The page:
May 2014 hottest on Planet Earth since 1880

Average temperatures 0.74C higher than 20C average say US government scientists

(Pic: UN Photos)

(Pic: UN Photos)

By Ed King

Last month was the hottest May recorded since 1880, according to data from the US National Oceanic and Atmospheric Administration.

It reports combined average temperature over global land and ocean surfaces was 0.74C higher than the 20th century average of 14.8C.

The previous highest May temperatures were in 2010, 2012, 1998 and 2013.

January-May 2014 was the fifth warmest such period since 1880, with a combined average land and ocean surface temperature that was 0.66°C above the 20th century average.

The figures add to growing evidence that 2014 could be the warmest year since records began, driven in part by the El Niño weather phenomenon.

NOAA says there is a 70% chance El Niño conditions will develop in the coming months, and an 80% chance it will appear in the Autumn.

Piers Forster, a climate scientist at Leeds University, told RTCC predictions 2014 would be the hottest yet were rough estimates based on “sound physics”.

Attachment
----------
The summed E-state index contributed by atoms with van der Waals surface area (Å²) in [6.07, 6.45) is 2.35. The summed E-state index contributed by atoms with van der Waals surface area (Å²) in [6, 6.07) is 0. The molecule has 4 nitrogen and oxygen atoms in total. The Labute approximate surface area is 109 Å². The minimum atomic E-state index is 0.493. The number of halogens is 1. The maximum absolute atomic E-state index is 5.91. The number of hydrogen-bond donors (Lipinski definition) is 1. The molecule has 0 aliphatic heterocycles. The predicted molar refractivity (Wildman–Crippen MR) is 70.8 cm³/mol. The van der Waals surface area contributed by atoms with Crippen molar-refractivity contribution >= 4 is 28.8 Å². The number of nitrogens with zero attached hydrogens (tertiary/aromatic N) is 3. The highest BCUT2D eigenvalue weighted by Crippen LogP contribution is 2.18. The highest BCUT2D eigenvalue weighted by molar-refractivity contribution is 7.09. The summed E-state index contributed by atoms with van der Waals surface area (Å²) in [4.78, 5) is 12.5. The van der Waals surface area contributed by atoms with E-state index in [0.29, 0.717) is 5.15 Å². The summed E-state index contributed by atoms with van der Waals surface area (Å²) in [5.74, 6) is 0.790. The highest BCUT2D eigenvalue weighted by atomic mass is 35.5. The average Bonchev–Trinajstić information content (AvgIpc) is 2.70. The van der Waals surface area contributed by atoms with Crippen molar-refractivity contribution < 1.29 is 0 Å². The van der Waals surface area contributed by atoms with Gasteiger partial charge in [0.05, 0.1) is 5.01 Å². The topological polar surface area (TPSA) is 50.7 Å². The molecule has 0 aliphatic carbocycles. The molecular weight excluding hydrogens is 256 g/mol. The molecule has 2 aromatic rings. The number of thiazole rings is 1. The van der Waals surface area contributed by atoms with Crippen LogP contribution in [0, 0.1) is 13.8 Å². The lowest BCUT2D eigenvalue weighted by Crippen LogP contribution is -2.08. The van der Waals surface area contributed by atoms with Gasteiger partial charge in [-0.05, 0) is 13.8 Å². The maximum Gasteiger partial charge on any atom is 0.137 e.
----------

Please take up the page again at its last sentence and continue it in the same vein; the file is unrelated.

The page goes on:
“Overall my best estimate of the 2014 annual global surface temperature anomaly is 0.626 +/- 0.05 C above the 1961-1990 average, making it likely to be the hottest year on record after the 0.547 C anomaly in 2010.”

Last month the head of the UN’s World Meteorological Organization (WMO) warned time is running out to address rising levels of greenhouse gases, which are blamed for global warming.

“If we are to preserve our planet for future generations, we need urgent action to curb new emissions of these heat trapping gases,” said WMO Secretary-General Michel Jarraud.

According to the WMO, carbon dioxide was responsible for 85% of the increase in radiative forcing – the warming effect on our climate – between 2002-2012.

Global levels of carbon dioxide in the atmosphere have risen steadily in the past century, say the WMO, hitting 393.1 parts per million in 2012, 141% of pre-industrial levels.

Last year that figure rose to 400ppm for the first time in recorded history.

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